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Ikea turned those tiny pizza box tables into real furniture

And they’re selling like hot ca- . . . er . . . pizzas.

Ikea turned those tiny pizza box tables into real furniture
[Photo: courtesy Oglivy]
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Somehow, at an important chapter in history when no one was paying much attention at all, the world came to a collective, tacit agreement: Those tiny plastic pieces that go on top of pizza to stop the cardboard from sticking to the cheese look like tiny tables.

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[Photo: courtesy Oglivy]

This highly specific consensus has, at last, left a tangible mark on society: Ikea and Pizza Hut have teamed up to sell full-size pizza tables.

[Photo: courtesy Oglivy]

In a promotion coordinated by Oglivy in Hong Kong, customers can go into Ikea and buy a SÄVA table, which is a plastic end table with three legs and a round top. The table is even flat-packed into a special pizza box. Meanwhile, Pizza Hut is selling pizza topped with Ikea’s own Swedish meatballs. I’m gonna go out on a limb and say one of these two ideas is about 1,000 times better than the other one, but feel free to indulge in as much Italian-American-Swedish fusion fast food as you like!

Apparently, the mashup has been a success for Ikea, which sold 67% more SÄVA tables than anticipated in the first few days. And while it’s all a lot of silly fun, it does seem to tease an important, evolving component of Ikea’s business plan. Ikea has conjured viral moments from thin air through collaborations with famous designers like Virgil Abloh and Stella McCartney. But the impact of big brand mashups, like Ikea and Sonos last year, or even Ikea and Pizza Hut now, teases a future in which Ikea is in constant pursuit of the next Doritos Locos Taco or KFC Cheetos chicken sandwich (each of which was a partnership between Yum Brands and Frito Lay). As Jesper Brodin, the CEO of Ikea’s largest franchisee put it to Fast Company earlier this year, ” . . . our brand will thrive from meeting other brands. Sonos is one of the best examples and what happens when one plus one can become two.”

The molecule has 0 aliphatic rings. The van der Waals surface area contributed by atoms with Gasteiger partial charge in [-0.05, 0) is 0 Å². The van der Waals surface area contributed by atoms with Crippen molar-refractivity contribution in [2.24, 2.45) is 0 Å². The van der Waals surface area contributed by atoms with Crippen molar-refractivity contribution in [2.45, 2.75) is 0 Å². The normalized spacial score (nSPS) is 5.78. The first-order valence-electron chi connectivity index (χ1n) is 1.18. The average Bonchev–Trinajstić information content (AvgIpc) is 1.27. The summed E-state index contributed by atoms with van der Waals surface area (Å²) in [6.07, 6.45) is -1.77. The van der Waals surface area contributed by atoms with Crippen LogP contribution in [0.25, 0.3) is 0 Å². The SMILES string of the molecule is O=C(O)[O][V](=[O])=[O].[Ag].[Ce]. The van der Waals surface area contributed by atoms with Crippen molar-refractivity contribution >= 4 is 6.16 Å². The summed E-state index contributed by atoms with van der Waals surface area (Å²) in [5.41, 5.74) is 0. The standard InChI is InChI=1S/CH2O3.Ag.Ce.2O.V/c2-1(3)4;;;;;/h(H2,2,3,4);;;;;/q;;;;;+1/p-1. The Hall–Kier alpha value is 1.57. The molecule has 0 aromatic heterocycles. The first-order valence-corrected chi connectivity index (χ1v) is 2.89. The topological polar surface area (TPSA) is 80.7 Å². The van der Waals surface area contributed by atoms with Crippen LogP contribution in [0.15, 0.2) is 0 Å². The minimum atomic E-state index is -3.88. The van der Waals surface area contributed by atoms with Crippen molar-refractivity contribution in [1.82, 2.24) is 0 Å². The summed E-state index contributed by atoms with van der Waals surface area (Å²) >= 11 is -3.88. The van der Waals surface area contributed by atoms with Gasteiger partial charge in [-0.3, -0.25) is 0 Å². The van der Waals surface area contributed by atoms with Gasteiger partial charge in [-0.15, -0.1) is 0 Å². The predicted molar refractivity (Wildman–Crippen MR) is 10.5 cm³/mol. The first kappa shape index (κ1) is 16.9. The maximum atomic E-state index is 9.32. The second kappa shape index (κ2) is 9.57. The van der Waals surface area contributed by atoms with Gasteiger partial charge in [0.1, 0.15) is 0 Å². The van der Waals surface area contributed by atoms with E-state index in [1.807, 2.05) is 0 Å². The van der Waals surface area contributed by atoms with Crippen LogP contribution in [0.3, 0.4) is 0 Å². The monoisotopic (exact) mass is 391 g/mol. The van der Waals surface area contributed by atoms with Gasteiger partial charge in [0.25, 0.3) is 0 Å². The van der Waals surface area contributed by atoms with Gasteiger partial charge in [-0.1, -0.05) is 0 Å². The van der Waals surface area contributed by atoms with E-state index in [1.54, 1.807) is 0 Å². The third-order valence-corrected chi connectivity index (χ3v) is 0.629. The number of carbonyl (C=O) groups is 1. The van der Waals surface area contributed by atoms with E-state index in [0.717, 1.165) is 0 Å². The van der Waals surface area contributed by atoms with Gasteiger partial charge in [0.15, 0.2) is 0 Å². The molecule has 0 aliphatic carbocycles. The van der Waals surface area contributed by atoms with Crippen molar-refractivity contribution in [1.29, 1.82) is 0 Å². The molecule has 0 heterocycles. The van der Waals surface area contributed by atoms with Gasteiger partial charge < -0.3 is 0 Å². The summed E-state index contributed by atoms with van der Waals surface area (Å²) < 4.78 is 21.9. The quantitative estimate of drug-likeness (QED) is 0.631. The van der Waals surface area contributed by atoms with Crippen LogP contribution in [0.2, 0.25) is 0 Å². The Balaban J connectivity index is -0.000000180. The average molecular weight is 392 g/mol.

[Photo: courtesy Oglivy]

In a world owned by big brands, these multi-branded hyperbole products are irresistible. Let’s just hope they don’t give late stage consumerism its final heart attack.

About the author

Mark Wilson is a senior writer at Fast Company who has written about design, technology, and culture for almost 15 years. His work has appeared at Gizmodo, Kotaku, PopMech, PopSci, Esquire, American Photo and Lucky Peach

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